I don’t even blame radical feminists at this stage. When women speak about equal rights the first response from most males are “Equal rights huh? That includes being allowed to hit woman back right?”. Not the right to equal pay, but the right to beat woman. Especially in the patriarchal Afrikaans houses. Basically it goes “He’s a guy, he can do what he wants but you my dear you need to respect yourself.” I have spoken to guys who have told me that they don’t want their girlfriend to smoke, all while smoking a cigarette. Another example is how many guys feel that they can sleep around but any potential girlfriend should ‘respect’ herself and not have a previous partner number higher than two, but that is already pushing it. I dated a guy who told me that if I had told him that I have slept with three guys before him, he wouldn’t have asked me out, or taken me seriously even though he himself has slept with a number of girls.

Let’s quickly look at the Brock Turner’s case. He wasn’t simply accused of raping a girl, he was stopped mid-rape by two other guys. It wasn’t a question of establishing the truth; but what did they ask her in court? “What were you wearing?”,  “How much did you drink?”, “Why were you going to this party?”, “You said you were a party animal?”. These are the type of questions girls get asked when we are assaulted. Apparently most guys are sex offenders, and if you dress inappropriately and drink too much then you are giving them permission to take advantage of you. In the rape case against Brock, he defends himself by saying he made a mistake by drinking excessively and that he wishes he never picked up a drink or spoke to his victim. How is that justified? So drinking might cause rape tendencies, shouldn’t there be a warning label on alcohol then? Warning: Excessive drinking may lead to rape. I discussed the case with my parents after telling them about the guy who grabbed at me. My mother agreeing how terrible and unfair this whole case is, and my father agreeing full-heartedly but remarking that the girl’s only mistake was that she was drunk. Hello white Afrikaans patriarchal father figure. So maybe he had a word vomit and didn’t mean it like that, but it sounded like he was saying drunk girls deserve to be raped because they were drunk in the first place. In all honesty at that moment I felt like if I were drunk and  were raped (God forbid), I would be too scared to tell my father, because I’d be terrified that he would blame me, because I was drunk. (To clarify, I love my dad, he is an amazing father but our opinions tend to clash.) This is not just my reality, but it is the reality for many girls out there; from my experience it is a very Afrikaans way of thinking.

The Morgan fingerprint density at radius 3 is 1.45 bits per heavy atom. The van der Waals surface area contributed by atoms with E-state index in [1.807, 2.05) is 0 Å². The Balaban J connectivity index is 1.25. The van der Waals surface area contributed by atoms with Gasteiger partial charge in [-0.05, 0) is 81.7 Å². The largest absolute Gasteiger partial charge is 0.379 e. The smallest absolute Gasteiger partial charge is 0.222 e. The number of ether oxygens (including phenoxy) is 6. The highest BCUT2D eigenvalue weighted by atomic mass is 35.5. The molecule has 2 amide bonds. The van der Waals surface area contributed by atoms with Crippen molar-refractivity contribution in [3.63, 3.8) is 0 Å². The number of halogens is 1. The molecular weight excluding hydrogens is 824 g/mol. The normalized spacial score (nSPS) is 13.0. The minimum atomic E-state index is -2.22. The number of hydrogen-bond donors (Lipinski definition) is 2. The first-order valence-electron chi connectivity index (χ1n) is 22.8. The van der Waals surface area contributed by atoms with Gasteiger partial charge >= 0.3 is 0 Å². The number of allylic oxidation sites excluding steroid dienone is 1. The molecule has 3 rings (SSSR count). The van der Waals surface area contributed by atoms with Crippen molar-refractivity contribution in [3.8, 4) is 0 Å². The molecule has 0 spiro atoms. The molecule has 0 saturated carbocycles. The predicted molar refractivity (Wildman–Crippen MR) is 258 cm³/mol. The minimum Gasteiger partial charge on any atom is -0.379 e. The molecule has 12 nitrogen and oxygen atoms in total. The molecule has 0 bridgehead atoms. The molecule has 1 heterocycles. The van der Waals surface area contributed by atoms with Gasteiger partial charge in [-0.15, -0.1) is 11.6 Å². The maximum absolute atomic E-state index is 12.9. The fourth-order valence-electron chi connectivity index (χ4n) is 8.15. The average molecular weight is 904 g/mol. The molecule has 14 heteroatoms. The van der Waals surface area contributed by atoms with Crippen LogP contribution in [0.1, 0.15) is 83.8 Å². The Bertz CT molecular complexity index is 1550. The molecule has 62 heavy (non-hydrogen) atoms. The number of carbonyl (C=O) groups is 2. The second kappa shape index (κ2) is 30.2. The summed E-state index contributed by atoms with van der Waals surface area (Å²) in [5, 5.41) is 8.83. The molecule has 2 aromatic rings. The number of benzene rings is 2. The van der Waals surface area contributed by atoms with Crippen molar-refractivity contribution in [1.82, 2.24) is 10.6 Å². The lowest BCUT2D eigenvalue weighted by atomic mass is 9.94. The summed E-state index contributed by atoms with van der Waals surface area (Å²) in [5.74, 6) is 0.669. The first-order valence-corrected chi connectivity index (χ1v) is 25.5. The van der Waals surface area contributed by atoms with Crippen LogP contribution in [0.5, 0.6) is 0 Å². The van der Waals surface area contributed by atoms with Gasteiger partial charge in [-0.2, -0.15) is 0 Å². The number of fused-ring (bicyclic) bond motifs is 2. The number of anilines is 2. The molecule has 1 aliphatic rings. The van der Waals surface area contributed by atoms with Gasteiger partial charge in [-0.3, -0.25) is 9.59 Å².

It’s okay if guys drink, but not girls. You see, girls should respect themselves; we should wear promise rings, learn how to cook, and prepare ourselves to be pure blushing brides. Don’t be that girl who parties and who wears herself out, because yes guys need those girls. They have to get it out of their systems before settling down…